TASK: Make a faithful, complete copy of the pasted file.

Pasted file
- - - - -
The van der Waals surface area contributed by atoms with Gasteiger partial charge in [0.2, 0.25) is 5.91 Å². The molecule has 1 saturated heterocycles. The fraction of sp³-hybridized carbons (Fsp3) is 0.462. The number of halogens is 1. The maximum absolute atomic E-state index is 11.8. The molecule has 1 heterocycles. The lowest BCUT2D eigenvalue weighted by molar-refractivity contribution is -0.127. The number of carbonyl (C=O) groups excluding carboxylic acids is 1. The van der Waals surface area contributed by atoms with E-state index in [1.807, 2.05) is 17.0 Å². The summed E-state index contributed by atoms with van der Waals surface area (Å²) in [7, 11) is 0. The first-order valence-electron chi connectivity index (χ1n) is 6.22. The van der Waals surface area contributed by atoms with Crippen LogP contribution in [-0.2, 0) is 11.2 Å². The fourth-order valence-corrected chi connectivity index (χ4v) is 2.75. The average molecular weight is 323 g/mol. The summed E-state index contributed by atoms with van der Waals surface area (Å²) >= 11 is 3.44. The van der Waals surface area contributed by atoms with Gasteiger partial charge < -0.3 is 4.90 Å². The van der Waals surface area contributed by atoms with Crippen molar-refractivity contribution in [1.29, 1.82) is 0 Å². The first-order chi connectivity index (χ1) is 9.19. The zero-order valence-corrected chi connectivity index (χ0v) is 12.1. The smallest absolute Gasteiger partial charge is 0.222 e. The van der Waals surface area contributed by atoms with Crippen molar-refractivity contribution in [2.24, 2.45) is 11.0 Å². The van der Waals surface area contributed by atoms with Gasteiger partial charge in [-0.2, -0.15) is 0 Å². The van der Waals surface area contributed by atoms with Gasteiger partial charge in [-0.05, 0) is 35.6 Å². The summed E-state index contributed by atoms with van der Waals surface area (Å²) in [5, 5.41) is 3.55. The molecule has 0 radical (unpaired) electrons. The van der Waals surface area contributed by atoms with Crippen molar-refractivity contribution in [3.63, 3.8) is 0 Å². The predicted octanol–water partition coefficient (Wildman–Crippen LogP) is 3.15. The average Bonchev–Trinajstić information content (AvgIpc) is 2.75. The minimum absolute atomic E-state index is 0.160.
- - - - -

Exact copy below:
The van der Waals surface area contributed by atoms with Gasteiger partial charge in [0.2, 0.25) is 5.91 Å². The molecule has 1 saturated heterocycles. The fraction of sp³-hybridized carbons (Fsp3) is 0.462. The number of halogens is 1. The maximum absolute atomic E-state index is 11.8. The molecule has 1 heterocycles. The lowest BCUT2D eigenvalue weighted by molar-refractivity contribution is -0.127. The number of carbonyl (C=O) groups excluding carboxylic acids is 1. The van der Waals surface area contributed by atoms with E-state index in [1.807, 2.05) is 17.0 Å². The summed E-state index contributed by atoms with van der Waals surface area (Å²) in [7, 11) is 0. The first-order valence-electron chi connectivity index (χ1n) is 6.22. The van der Waals surface area contributed by atoms with Crippen LogP contribution in [-0.2, 0) is 11.2 Å². The fourth-order valence-corrected chi connectivity index (χ4v) is 2.75. The average molecular weight is 323 g/mol. The summed E-state index contributed by atoms with van der Waals surface area (Å²) >= 11 is 3.44. The van der Waals surface area contributed by atoms with Gasteiger partial charge < -0.3 is 4.90 Å². The van der Waals surface area contributed by atoms with Crippen molar-refractivity contribution in [1.29, 1.82) is 0 Å². The first-order chi connectivity index (χ1) is 9.19. The zero-order valence-corrected chi connectivity index (χ0v) is 12.1. The smallest absolute Gasteiger partial charge is 0.222 e. The van der Waals surface area contributed by atoms with Crippen molar-refractivity contribution in [2.24, 2.45) is 11.0 Å². The van der Waals surface area contributed by atoms with Gasteiger partial charge in [-0.2, -0.15) is 0 Å². The van der Waals surface area contributed by atoms with Gasteiger partial charge in [-0.05, 0) is 35.6 Å². The summed E-state index contributed by atoms with van der Waals surface area (Å²) in [5, 5.41) is 3.55. The molecule has 0 radical (unpaired) electrons. The van der Waals surface area contributed by atoms with Crippen molar-refractivity contribution in [3.63, 3.8) is 0 Å². The predicted octanol–water partition coefficient (Wildman–Crippen LogP) is 3.15. The average Bonchev–Trinajstić information content (AvgIpc) is 2.75. The minimum absolute atomic E-state index is 0.160.